The News Desk is a collection of news, notes and breaking items affecting the Fredericksburg community.
Virginia’s ‘First House’ celebrates its own birthday
Everyone loves a birthday party. And Virginia’s “First House,” the governor’s residence in Richmond, is celebrating a big one this month—its 200th.
Virginia first lady Maureen McDonnell brought some of the occasion’s joy and fanfare to Fredericksburg in an address at the University of Mary Washington this week.
McDonnell shared personal stories of her family and those of the prior 53 governors while providing a sneak peek at “First House,” a new PBS documentary about Virginia’s Executive Mansion and its many occupants.
“This is the very day, two centuries ago, that Gov. James Barbour moved into the mansion. This is the home’s real birthday,” McDonnell told some 75 people at UMW’s Jepson Alumni Executive Center Wednesday.
Her audience included Friends of the James Monroe Museum, the museum’s board of regents, members of the UMW board of visitors, President Rick Hurley, UMW cabinet members and students majoring in history and historic preservation. Mayor Mary Katherine Greenlaw, Councilwoman Kerry Devine and Cessie Howell, wife of House Speaker Bill Howell, also attended. Cessie Howell introduced McDonnell, her friend, to the group.
The first lady noted that Virginia’s Executive Mansion is the oldest continuously used governor’s home in the nation, built expressly for that purpose in 1813.
On Saturday from 4 p.m. to 7 p.m., she and Gov. Bob McDonnell will welcome the public to the residence’s 200th birthday party, which will feature live music by singer George Dennehy and the National Guard’s 29th Division Rock Band, birthday cake, games and a moon bounce for kids. At 7 p.m., the first family will show the PBS film on the lawn. (Register online at http://www.executivemansion.virginia.gov)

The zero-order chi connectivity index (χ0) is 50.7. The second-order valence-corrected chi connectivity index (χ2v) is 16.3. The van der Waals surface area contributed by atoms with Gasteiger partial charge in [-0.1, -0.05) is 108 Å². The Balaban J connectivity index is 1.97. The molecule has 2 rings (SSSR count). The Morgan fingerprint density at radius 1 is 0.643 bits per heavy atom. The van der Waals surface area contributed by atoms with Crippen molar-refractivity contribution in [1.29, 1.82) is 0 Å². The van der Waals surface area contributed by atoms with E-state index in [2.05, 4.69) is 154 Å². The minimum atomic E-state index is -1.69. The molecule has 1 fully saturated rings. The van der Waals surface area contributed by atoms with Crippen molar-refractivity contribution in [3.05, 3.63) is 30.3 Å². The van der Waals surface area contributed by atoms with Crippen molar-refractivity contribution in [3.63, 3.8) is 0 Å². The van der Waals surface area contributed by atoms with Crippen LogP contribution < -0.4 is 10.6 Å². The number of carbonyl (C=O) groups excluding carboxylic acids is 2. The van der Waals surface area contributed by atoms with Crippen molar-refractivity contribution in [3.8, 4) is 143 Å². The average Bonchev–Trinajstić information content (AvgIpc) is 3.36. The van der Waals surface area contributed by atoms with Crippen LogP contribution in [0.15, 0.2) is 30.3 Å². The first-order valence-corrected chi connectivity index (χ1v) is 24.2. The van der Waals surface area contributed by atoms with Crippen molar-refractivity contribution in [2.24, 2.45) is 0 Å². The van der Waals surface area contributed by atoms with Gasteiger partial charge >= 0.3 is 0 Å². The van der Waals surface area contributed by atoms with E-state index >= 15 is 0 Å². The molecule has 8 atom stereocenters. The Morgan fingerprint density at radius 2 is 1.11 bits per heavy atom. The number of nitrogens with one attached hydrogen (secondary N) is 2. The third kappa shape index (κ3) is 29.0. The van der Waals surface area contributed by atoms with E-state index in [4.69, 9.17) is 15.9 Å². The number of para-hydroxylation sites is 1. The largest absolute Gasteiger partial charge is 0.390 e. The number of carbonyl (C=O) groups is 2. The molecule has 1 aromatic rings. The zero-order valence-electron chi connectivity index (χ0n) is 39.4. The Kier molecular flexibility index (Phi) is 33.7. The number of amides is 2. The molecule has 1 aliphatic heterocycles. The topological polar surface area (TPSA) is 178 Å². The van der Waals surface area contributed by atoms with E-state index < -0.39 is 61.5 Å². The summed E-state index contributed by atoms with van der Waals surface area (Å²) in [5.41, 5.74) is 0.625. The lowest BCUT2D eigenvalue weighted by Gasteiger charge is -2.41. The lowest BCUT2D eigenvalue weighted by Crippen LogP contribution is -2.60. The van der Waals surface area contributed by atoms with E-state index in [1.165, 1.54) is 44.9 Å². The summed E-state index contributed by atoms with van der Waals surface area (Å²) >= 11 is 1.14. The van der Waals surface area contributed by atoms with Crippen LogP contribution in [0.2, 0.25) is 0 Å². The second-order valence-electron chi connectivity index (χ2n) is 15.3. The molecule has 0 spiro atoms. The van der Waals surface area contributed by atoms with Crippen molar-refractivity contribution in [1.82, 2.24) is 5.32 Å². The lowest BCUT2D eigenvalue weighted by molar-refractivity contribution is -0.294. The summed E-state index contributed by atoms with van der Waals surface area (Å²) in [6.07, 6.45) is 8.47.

McDonnell stressed the Federal-style home’s ties to the Fredericksburg area. Gov. James Monroe, who lived in Fredericksburg as a newlywed establishing his law practice, signed the legislation allocating money for the home to be built.
An oil portrait by artist Rembrandt Peale of James Monroe, on special loan from the museum here, hangs in the mansion’s state dining room for its bicentennial, she said.
Gov. Barbour, who led Virginia’s defenses in the War of 1812, hailed from Orange County. The ruin of his home is on the grounds of Barboursville Vineyards in the Madison–Barbour Rural Historic District.
McDonnell screened the 106-minute documentary produced by Blue Ridge PBS. The program, débuting Friday in Southwest Virginia, is tentatively set to air next week on all five PBS stations in the state.
Interviews with current and former first family members, mansion staff and historians lend warmth, humor and insight to the film.
Family members recount stories large and small, including the blaze of 1926, when Billy Trinkle, age 4, accidentally set the Christmas tree—and the house—on fire. There are also stories about tennis great Arthur Ashe lying in state inside its walls, as did Confederate Lt. Gen. Thomas J. “Stonewall” Jackson; and the inventive ways that residents found to furnish and refurbish the dwelling, and to entertain guests.
The movie is a companion to the new book “First House: Two Centuries With Virginia’s First Families,” by Richmond author Mary Miley Theobald. Her handsome volume explores the mansion’s history, architecture and the experiences of its families. David Baldacci, the best-selling Virginia novelist, wrote the introduction.
“She spent hundreds of hours doing research, and turned it into something beautiful for all to enjoy,” McDonnell said of Theobald’s work. “Readers really get to know all the families who have lived there.”
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